- The idea of "one nation under God" is a modern one -- and does not date back to the Founding Fathers
- Excerpted from "One Nation Under God: How Corporate America Invented Christian America"
- The GOP’s demonic alliance: How the religious right & big business are dumbing down America
- Big Bible vs. Big Business
Kevin M. Kruse, Salon
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Mike Huckabee, George W. Bush, Karl Rove (Credit: AP/Reuters/Joe Skipper/Jason Reed/Rich Pedroncelli/Photo montage by Salon)
Sunday, Apr 19, 2015 | When he ran for the White House, Texas governor George W. Bush took a similarly soft approach, though one that came from the right. A born-again Christian, he shared Bill Clinton’s ability to discuss his faith openly. When Republican primary candidates were asked to name their favorite philosopher in a 1999 debate, for instance, Bush immediately named Christ, “because He changed my heart.” Despite the centrality of faith in his own life, Bush assured voters that he would not implement the rigid agenda of the religious right. Borrowing a phrase from author Marvin Olasky, Bush called himself a “compassionate conservative” and said he would take a lighter approach to social issues including abortion and gay rights than culture warriors such as Pat Buchanan. But many on the right took issue with the phrase. For some, the “compassionate” qualifier implicitly condemned mainstream conservatism as heartless; for others, the phrase seemed an empty marketing gimmick. (As Republican speechwriter David Frum put it, “Love conservatism but hate arguing about abortion? Try our new compassionate conservatism—great ideological taste, now with less controversy.”) But the candidate backed his words with deeds, distancing himself from the ideologues in his party. In a single week in October 1999, for instance, Bush criticized House Republicans for “balancing the budget on the backs of the poor” and lamented that all too often “my party has painted an image of America slouching toward Gomorrah.”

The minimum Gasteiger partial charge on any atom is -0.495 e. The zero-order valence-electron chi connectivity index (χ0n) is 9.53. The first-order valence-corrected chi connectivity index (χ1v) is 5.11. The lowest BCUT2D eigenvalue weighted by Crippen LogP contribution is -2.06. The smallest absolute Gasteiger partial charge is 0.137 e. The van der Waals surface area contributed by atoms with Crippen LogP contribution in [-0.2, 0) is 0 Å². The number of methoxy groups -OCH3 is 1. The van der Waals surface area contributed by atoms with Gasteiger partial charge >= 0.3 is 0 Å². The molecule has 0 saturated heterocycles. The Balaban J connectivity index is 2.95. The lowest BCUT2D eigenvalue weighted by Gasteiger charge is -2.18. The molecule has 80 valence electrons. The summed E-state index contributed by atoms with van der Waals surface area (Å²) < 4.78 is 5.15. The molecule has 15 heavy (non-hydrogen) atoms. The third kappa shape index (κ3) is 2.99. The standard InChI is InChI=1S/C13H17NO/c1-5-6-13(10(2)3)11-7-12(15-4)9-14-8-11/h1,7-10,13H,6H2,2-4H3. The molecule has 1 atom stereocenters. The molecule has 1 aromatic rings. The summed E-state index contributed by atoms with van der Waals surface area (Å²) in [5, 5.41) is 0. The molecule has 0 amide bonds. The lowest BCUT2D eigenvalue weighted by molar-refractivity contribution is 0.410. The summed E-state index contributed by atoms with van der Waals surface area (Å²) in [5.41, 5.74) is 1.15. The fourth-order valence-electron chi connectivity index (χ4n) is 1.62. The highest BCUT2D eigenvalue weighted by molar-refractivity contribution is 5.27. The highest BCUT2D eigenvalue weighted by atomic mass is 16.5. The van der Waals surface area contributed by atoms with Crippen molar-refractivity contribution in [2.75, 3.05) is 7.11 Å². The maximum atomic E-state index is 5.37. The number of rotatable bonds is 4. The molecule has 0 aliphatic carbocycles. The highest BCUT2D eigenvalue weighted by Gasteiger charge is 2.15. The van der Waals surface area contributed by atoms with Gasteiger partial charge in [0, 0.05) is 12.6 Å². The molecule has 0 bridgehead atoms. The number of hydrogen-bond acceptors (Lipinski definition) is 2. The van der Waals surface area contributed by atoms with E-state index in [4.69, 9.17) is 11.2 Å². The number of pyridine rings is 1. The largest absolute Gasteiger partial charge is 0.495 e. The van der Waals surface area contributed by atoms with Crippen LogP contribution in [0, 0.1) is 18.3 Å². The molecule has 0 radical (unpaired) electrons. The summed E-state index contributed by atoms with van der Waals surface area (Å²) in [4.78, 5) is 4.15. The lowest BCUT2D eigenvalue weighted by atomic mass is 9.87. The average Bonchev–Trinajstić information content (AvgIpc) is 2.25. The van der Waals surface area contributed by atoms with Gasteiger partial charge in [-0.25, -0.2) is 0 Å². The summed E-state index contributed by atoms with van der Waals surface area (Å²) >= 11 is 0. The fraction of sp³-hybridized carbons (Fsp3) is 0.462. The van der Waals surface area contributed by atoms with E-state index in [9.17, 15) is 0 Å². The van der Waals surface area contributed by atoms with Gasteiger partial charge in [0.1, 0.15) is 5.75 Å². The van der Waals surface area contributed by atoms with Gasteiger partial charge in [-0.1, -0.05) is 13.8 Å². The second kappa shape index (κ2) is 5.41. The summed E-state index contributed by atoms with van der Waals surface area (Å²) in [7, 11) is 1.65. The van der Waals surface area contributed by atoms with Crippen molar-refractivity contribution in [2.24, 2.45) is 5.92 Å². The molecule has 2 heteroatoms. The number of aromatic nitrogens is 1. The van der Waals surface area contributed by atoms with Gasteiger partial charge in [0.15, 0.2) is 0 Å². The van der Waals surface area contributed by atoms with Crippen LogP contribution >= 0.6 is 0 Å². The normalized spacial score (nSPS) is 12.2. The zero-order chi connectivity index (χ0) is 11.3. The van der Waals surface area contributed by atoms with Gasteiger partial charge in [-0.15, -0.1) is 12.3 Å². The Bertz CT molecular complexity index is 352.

In concrete terms, Bush’s “compassionate conservatism” constituted a promise to empower private religious and community organizations and thereby expand their role in the provision of social services. This “faith based initiative” became the centerpiece of his campaign. In his address to the 2000 Republican National Convention, Bush heralded the work of Christian charities and called upon the nation to do what it could to support them. After his inauguration, Bush moved swiftly to make the proposal a reality. Indeed, the longest section of his 2001 inaugural address was an expansive reflection on the idea. “America, at its best, is compassionate,” he observed. “Church and charity, synagogue and mosque lend our communities their humanity, and they will have an honored place in our plans and in our laws.” Bush promoted the initiative at his first National Prayer Breakfast as well. But it was ill-fated. Hamstrung by a lack of clear direction during the administration’s first months, it was quickly overshadowed by a new emphasis on national security after the terrorist attacks of 9/11.
Kevin M. Kruse is a professor of history at Princeton University. He studies the political, social, and urban/suburban history of 20th-century America, with particular interest in the making of modern conservatism.
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The GOP’s demonic alliance: How the religious right & big business are dumbing down America, Conor Lynch, Salon
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